Crude oil prices rose in Asia today as dealers awaited the latest US supply report for clues about demand in the world’s top crude consumer, analysts said.
US benchmark West Texas Intermediate for October rose 21 cents to USD 92.96 while Brent crude for October edged up 23 cents to USD 99.39 in mid-morning trade.
“The US stockpiles numbers out later today are in focus at the moment,” David Lennox, resource analyst at Fat Prophets in Sydney, told AFP.
“It will give an indication of US demand as markets waver about the health of the global economy following a batch of weak economic data,” Lennox said.
Reserves are expected to have fallen by 1.2 million barrels in the week to September 5, according to analysts polled by the Wall Street Journal.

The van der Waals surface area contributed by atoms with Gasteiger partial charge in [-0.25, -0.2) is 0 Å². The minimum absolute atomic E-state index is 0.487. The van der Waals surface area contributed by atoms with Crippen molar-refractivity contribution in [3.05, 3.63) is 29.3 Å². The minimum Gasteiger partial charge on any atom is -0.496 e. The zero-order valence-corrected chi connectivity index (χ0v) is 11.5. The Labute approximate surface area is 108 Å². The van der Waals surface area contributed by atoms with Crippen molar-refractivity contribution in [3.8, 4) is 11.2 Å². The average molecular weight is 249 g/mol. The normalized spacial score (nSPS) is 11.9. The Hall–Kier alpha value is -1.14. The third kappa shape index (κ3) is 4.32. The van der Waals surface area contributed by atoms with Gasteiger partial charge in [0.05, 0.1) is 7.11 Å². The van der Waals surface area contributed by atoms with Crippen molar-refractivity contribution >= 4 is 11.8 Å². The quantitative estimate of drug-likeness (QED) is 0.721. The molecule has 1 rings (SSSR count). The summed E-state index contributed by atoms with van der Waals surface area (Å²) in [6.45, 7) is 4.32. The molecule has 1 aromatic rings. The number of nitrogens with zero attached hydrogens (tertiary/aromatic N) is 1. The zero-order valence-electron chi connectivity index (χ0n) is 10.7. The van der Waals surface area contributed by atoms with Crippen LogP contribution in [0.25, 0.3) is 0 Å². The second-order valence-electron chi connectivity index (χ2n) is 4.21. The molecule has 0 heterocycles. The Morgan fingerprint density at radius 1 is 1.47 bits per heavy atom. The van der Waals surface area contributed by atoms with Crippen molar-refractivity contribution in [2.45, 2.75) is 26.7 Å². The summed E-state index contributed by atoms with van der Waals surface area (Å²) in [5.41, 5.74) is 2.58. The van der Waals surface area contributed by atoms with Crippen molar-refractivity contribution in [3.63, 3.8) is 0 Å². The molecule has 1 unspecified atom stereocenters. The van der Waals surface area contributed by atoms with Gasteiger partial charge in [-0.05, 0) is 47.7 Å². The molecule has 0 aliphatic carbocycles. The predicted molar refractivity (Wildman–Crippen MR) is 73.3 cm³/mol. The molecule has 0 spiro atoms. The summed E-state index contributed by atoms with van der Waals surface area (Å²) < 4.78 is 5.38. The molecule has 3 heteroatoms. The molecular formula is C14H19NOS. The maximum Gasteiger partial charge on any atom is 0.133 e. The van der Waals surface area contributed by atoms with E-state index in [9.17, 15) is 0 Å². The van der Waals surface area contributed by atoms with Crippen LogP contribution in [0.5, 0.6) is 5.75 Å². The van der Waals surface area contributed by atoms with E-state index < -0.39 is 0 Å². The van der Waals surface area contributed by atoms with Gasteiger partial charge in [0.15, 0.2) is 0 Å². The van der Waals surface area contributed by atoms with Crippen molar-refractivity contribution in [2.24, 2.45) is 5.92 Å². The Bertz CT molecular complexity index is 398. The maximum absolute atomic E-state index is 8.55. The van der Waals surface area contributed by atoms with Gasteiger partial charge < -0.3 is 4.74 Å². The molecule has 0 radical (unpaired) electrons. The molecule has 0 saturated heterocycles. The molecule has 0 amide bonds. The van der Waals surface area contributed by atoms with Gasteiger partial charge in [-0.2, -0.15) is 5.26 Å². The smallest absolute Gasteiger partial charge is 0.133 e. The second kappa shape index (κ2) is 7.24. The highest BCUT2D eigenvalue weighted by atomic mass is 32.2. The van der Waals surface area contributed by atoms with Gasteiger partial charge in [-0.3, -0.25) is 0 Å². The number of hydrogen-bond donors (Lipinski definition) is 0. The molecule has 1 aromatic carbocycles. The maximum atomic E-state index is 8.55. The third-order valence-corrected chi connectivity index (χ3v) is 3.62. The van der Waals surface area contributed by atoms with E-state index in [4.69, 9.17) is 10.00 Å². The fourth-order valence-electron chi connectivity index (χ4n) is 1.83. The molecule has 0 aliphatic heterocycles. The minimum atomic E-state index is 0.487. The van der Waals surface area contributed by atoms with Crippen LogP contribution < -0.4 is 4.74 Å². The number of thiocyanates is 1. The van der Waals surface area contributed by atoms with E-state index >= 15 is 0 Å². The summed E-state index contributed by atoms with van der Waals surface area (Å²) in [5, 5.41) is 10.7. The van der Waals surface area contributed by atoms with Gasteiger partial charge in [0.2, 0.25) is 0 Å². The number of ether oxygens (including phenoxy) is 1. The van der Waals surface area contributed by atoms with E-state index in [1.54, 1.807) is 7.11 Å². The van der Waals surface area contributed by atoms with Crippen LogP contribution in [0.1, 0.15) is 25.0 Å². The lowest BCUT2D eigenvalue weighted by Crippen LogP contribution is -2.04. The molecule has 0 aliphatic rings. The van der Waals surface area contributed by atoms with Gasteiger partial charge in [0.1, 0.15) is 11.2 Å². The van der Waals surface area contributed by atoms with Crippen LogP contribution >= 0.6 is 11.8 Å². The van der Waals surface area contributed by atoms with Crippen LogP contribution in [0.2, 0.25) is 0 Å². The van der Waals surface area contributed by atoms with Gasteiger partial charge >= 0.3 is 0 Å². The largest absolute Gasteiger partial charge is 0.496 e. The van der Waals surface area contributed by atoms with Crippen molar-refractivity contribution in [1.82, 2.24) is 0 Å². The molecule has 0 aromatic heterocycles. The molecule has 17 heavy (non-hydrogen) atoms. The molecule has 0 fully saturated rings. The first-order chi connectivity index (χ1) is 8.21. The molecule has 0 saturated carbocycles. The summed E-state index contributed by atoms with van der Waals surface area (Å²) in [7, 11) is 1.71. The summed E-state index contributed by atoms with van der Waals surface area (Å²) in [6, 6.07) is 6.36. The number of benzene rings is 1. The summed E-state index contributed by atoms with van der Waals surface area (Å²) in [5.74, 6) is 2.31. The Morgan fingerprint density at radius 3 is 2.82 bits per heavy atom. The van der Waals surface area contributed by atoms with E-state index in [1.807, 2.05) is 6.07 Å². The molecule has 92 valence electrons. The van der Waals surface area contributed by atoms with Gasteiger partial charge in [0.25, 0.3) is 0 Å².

Gasoline stockpiles are expected to be unchanged, while stocks of distillates, including heating oil and diesel, are expected to have risen by 600,000 barrels.
Meanwhile, Lennox said investors are closely monitoring a slide in Brent, which is largely leveraged on international markets, following concerns about a global supply glut.
Brent had lost USD 1.14 in London yesterday to close at USD 99.16, its lowest level since April 2013, and below the psychological barrier of USD 100.
“European demand remains exceedingly weak, but we see the North Sea producers still trying to keep up production levels to gain market share and knock out OPEC producers,” Lennox said, referring to the OPEC oil cartel which is dominated by Middle East nations and accounts for one third of global production.
Analysts have said OPEC could respond to declining prices and the global supply glut by reducing oil production levels.
The group holds its next scheduled production meeting in Vienna on November 27.
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